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Nailed It! Tales of Woe From a Literary Kitchen

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Nicole Mulhausen

Staff Writer

After a childhood spent traveling around the country, Nicole Mulhausen landed in the maritime Pacific Northwest for college; finding it to be God’s Country, she never left. By day (and night) she manages a performance venue at a small liberal arts college, where she regularly rubs elbows with talented writers and musicians. Alongside the chickens, Artemis and Athena, she holds the fort at home while her two dashing sons galavant around the planet, flying airplanes in Montana and deep sea diving in Southeast Asia. With a nest now empty (aside from the chickens), she has more time to follow her sons' lead, exploring hitherto unknown wonders — like reading the works of authors-not-yet-dead. Twitter: @nicolemulhausen

During my dystopian jag, one night I stayed up way past my bedtime reading The Hunger Games. The next morning, driving my son to school at the crack of doom, I was making guesses about the fates of various characters. Like you do.

“Pretty sure that guy is gonna die.”

Muttering: “I’m not giving you any spoilers.”

I tried again. “I noticed she swapped up the gender roles. Katniss is more like a typical male character, and whatshisname is more like a typical….”

He interrupted with a snort. “I know, Mother. Your other son noticed the same thing and lectured me about it.”

This conversation was going nowhere fast.

We were silent awhile.

And then I made a fatal error.

“I was thinking about making lamb stew with plums.”

“No. Just no. You want to EAT a little baby lamby?! THEY ARE TOO CUTE TO EAT.”

“But I already bought the dried plums! And the lamb stew is the whole reason I even started reading the book!”

I guess it was bad enough that I was trying to make conversation before 7am, but this was too far.

“Please just let me out of the car.”

I should have known better, because going-nowhere-fast is about how all of our literary-culinary adventures have gone.

And it’s been this way from the start. When the boys were small and we were reading the Little House books, I remember my son standing on a stool at the counter, helping with dinner.

“Maybe I should sweeten the cornbread with a handprint, like Ma.”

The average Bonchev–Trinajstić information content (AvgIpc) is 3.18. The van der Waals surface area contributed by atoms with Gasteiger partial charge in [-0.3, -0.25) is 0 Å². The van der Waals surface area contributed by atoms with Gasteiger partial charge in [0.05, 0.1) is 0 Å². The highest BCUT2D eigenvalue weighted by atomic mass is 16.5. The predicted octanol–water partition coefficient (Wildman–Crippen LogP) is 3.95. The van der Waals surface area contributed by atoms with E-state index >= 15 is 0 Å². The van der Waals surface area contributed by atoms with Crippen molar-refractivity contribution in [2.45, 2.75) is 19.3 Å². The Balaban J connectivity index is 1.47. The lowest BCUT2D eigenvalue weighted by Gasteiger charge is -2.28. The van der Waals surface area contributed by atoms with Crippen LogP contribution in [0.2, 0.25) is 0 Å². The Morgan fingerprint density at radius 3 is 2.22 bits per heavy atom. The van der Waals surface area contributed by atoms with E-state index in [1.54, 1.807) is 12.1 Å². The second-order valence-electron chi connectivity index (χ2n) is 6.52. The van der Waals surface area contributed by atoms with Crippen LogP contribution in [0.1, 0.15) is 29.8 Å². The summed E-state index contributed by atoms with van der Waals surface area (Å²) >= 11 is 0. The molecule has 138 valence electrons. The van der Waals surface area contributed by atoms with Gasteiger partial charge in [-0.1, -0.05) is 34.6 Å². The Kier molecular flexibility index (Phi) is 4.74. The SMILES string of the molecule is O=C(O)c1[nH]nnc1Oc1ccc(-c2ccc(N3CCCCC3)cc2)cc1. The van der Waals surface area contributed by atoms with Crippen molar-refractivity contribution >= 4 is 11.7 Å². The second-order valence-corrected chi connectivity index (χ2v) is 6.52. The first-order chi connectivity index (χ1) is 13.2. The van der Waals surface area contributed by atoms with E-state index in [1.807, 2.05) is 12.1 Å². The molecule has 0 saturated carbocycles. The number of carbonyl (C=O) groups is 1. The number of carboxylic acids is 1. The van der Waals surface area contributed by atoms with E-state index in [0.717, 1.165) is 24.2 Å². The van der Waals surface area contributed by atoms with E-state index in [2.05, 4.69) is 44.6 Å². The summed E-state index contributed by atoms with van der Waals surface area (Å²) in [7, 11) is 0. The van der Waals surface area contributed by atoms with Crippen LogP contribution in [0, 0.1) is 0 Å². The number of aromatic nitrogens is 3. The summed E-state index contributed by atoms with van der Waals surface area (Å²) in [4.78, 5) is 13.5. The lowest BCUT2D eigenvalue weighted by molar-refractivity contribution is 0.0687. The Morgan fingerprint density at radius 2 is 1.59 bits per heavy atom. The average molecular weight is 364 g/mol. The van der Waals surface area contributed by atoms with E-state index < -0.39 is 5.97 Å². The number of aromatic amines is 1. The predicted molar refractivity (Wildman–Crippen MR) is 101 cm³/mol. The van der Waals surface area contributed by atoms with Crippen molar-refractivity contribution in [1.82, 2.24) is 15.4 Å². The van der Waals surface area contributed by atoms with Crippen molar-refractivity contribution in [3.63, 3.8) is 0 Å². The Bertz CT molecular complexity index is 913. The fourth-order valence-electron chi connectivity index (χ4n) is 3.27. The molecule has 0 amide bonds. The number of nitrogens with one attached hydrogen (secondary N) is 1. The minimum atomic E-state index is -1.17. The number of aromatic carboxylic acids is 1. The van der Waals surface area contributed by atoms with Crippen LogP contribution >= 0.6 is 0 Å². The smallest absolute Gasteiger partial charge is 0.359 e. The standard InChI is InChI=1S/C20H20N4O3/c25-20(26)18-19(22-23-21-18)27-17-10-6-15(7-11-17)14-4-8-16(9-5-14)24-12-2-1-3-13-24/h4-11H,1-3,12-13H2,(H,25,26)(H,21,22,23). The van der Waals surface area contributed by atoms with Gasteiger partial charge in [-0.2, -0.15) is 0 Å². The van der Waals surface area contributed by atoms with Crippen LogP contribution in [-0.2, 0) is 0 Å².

“No.” And he slid the sugar canister toward me.

“But that was such an adorable scene, the cornbread….!”

“Mommy. That’s disgusting.”

Same with the Turkish Delight I picked up one Christmas when we were reading The Lion, the Witch, and the Wardrobe. Disgusting. (But the package was really pretty. So there’s that.)

Surprisingly not disgusting was the furmity I made when we were listening to The Mayor of Casterbridge.

“That looks gross, Mother.”

“I know. But it’s delicious.”

“Why would you eat that? That dude sold his wife! Who does that, SELLS HIS WIFE? He has some mental problems.”

“He was an alcoholic, honey.”

“Wait. You put rum in that? For breakfast?”

“Of course not. Try it!”

He gave me a hard Paddington stare.

And, speaking of dear Paddington from Darkest Peru, even the marmalade didn’t go over well. I had bought it as a surprise. The boys were in their jammies at the breakfast table, hair standing on end, number two son examining the jar, reading the label, in his brand new glasses that made his eyes seem even bigger.

“This has oranges in it. You know oranges give me diarrhea.”

The only success, really, was the “chowdah,” when we were reading Moby-Dick. But we eat clam chowder all the time, so that didn’t really count.

Still. All these years later, every time I read a food scene, I still want to share it with the boys. But I found the dried plums in the pantry the other day—really, really dried. Like, golf-ball-hard kinda dried.

That was sad.

But all those pretty blogs and books!

Maybe one more try.

“You’re really into Game of Thrones….”


“But, buddy. Isn’t the show just all about the boobies?”

“Well. Yes. But it’s about more than just boobies. What do boobies have to do with anything?”

“Hmm. Okay. Well. So today I found a recipe for rabbit stew….”


“Maybe I could set a trap for that bunny that’s been hopping in the garden, eating my seedlings.”

“That cute little bunny?!”

“You mean that wee beastie!”

“Mother. Stop.”

“Or! We could put ‘im in pie, like Mr. McGregor!”



“Are you done now?”

“Only if you make dinner tonight.”

“I really think that would be best.”